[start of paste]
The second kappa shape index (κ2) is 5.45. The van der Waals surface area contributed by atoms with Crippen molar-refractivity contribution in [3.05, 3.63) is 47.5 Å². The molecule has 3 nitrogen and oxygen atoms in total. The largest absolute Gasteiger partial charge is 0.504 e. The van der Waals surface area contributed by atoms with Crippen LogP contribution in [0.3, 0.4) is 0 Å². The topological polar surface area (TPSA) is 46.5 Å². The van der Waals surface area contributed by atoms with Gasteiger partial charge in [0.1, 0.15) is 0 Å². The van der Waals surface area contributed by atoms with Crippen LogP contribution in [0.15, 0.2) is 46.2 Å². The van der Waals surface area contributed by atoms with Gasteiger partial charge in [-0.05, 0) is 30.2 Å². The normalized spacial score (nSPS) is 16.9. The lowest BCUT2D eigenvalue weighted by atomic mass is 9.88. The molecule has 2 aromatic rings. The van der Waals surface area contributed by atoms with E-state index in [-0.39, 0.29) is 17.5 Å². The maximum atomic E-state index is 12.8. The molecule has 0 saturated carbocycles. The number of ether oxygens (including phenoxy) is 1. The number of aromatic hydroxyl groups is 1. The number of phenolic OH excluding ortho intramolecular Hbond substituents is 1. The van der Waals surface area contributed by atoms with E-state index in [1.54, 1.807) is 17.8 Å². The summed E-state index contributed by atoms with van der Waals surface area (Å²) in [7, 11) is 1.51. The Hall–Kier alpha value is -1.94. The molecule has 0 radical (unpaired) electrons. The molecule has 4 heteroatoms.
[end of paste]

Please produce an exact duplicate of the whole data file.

The second kappa shape index (κ2) is 5.45. The van der Waals surface area contributed by atoms with Crippen molar-refractivity contribution in [3.05, 3.63) is 47.5 Å². The molecule has 3 nitrogen and oxygen atoms in total. The largest absolute Gasteiger partial charge is 0.504 e. The van der Waals surface area contributed by atoms with Crippen LogP contribution in [0.3, 0.4) is 0 Å². The topological polar surface area (TPSA) is 46.5 Å². The van der Waals surface area contributed by atoms with Gasteiger partial charge in [0.1, 0.15) is 0 Å². The van der Waals surface area contributed by atoms with Crippen LogP contribution in [0.15, 0.2) is 46.2 Å². The van der Waals surface area contributed by atoms with Gasteiger partial charge in [-0.05, 0) is 30.2 Å². The normalized spacial score (nSPS) is 16.9. The lowest BCUT2D eigenvalue weighted by atomic mass is 9.88. The molecule has 2 aromatic rings. The van der Waals surface area contributed by atoms with E-state index in [-0.39, 0.29) is 17.5 Å². The maximum atomic E-state index is 12.8. The molecule has 0 saturated carbocycles. The number of ether oxygens (including phenoxy) is 1. The number of aromatic hydroxyl groups is 1. The number of phenolic OH excluding ortho intramolecular Hbond substituents is 1. The van der Waals surface area contributed by atoms with E-state index in [1.54, 1.807) is 17.8 Å². The summed E-state index contributed by atoms with van der Waals surface area (Å²) in [7, 11) is 1.51. The Hall–Kier alpha value is -1.94. The molecule has 0 radical (unpaired) electrons. The molecule has 4 heteroatoms.